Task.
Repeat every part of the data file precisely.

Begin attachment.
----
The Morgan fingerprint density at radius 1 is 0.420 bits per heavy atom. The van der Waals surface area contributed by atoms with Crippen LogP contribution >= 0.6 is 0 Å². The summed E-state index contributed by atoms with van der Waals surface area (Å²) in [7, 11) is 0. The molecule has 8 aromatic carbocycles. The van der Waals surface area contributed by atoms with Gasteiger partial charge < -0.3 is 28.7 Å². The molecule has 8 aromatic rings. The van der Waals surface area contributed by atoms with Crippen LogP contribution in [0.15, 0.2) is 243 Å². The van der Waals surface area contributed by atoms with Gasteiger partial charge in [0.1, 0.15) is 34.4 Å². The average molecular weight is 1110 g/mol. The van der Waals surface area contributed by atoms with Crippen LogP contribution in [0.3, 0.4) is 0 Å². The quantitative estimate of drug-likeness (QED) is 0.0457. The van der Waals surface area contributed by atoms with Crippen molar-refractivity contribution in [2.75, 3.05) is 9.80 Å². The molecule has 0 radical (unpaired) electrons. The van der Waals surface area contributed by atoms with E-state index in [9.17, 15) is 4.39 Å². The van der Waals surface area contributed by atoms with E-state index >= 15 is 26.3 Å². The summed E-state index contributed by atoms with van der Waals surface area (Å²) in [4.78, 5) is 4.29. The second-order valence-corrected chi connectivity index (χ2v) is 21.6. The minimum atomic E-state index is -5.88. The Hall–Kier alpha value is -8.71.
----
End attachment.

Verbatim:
The Morgan fingerprint density at radius 1 is 0.420 bits per heavy atom. The van der Waals surface area contributed by atoms with Crippen LogP contribution >= 0.6 is 0 Å². The summed E-state index contributed by atoms with van der Waals surface area (Å²) in [7, 11) is 0. The molecule has 8 aromatic carbocycles. The van der Waals surface area contributed by atoms with Gasteiger partial charge < -0.3 is 28.7 Å². The molecule has 8 aromatic rings. The van der Waals surface area contributed by atoms with Crippen LogP contribution in [0.15, 0.2) is 243 Å². The van der Waals surface area contributed by atoms with Gasteiger partial charge in [0.1, 0.15) is 34.4 Å². The average molecular weight is 1110 g/mol. The van der Waals surface area contributed by atoms with Crippen LogP contribution in [0.3, 0.4) is 0 Å². The quantitative estimate of drug-likeness (QED) is 0.0457. The van der Waals surface area contributed by atoms with Crippen molar-refractivity contribution in [2.75, 3.05) is 9.80 Å². The molecule has 0 radical (unpaired) electrons. The van der Waals surface area contributed by atoms with E-state index in [9.17, 15) is 4.39 Å². The van der Waals surface area contributed by atoms with E-state index >= 15 is 26.3 Å². The summed E-state index contributed by atoms with van der Waals surface area (Å²) in [4.78, 5) is 4.29. The second-order valence-corrected chi connectivity index (χ2v) is 21.6. The minimum atomic E-state index is -5.88. The Hall–Kier alpha value is -8.71.